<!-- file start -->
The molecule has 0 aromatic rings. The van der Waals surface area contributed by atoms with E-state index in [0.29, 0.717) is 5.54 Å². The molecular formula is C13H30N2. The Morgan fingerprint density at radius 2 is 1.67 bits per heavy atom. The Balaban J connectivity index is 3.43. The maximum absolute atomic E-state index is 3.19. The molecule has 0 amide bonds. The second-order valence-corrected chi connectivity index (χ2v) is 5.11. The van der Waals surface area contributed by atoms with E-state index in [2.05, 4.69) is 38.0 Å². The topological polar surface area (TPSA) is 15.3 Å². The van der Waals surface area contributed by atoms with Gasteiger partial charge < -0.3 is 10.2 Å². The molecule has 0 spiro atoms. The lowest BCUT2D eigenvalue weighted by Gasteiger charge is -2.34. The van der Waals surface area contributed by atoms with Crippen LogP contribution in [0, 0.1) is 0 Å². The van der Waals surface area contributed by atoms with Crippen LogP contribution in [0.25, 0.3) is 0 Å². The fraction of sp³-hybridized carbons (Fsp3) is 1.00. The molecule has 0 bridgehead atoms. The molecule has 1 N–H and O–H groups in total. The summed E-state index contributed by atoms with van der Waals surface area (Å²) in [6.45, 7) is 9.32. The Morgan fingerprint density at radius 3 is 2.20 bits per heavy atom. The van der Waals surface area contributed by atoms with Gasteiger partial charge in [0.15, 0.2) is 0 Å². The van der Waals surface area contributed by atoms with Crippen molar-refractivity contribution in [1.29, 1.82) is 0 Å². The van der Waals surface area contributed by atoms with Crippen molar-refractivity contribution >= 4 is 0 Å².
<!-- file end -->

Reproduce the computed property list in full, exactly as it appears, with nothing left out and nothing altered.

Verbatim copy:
The molecule has 0 aromatic rings. The van der Waals surface area contributed by atoms with E-state index in [0.29, 0.717) is 5.54 Å². The molecular formula is C13H30N2. The Morgan fingerprint density at radius 2 is 1.67 bits per heavy atom. The Balaban J connectivity index is 3.43. The maximum absolute atomic E-state index is 3.19. The molecule has 0 amide bonds. The second-order valence-corrected chi connectivity index (χ2v) is 5.11. The van der Waals surface area contributed by atoms with E-state index in [2.05, 4.69) is 38.0 Å². The topological polar surface area (TPSA) is 15.3 Å². The van der Waals surface area contributed by atoms with Gasteiger partial charge < -0.3 is 10.2 Å². The molecule has 0 spiro atoms. The lowest BCUT2D eigenvalue weighted by Gasteiger charge is -2.34. The van der Waals surface area contributed by atoms with Crippen LogP contribution in [0, 0.1) is 0 Å². The van der Waals surface area contributed by atoms with Crippen LogP contribution in [0.25, 0.3) is 0 Å². The fraction of sp³-hybridized carbons (Fsp3) is 1.00. The molecule has 0 bridgehead atoms. The molecule has 1 N–H and O–H groups in total. The summed E-state index contributed by atoms with van der Waals surface area (Å²) in [6.45, 7) is 9.32. The Morgan fingerprint density at radius 3 is 2.20 bits per heavy atom. The van der Waals surface area contributed by atoms with Gasteiger partial charge in [0.15, 0.2) is 0 Å². The van der Waals surface area contributed by atoms with Crippen molar-refractivity contribution in [1.29, 1.82) is 0 Å². The van der Waals surface area contributed by atoms with Crippen molar-refractivity contribution >= 4 is 0 Å².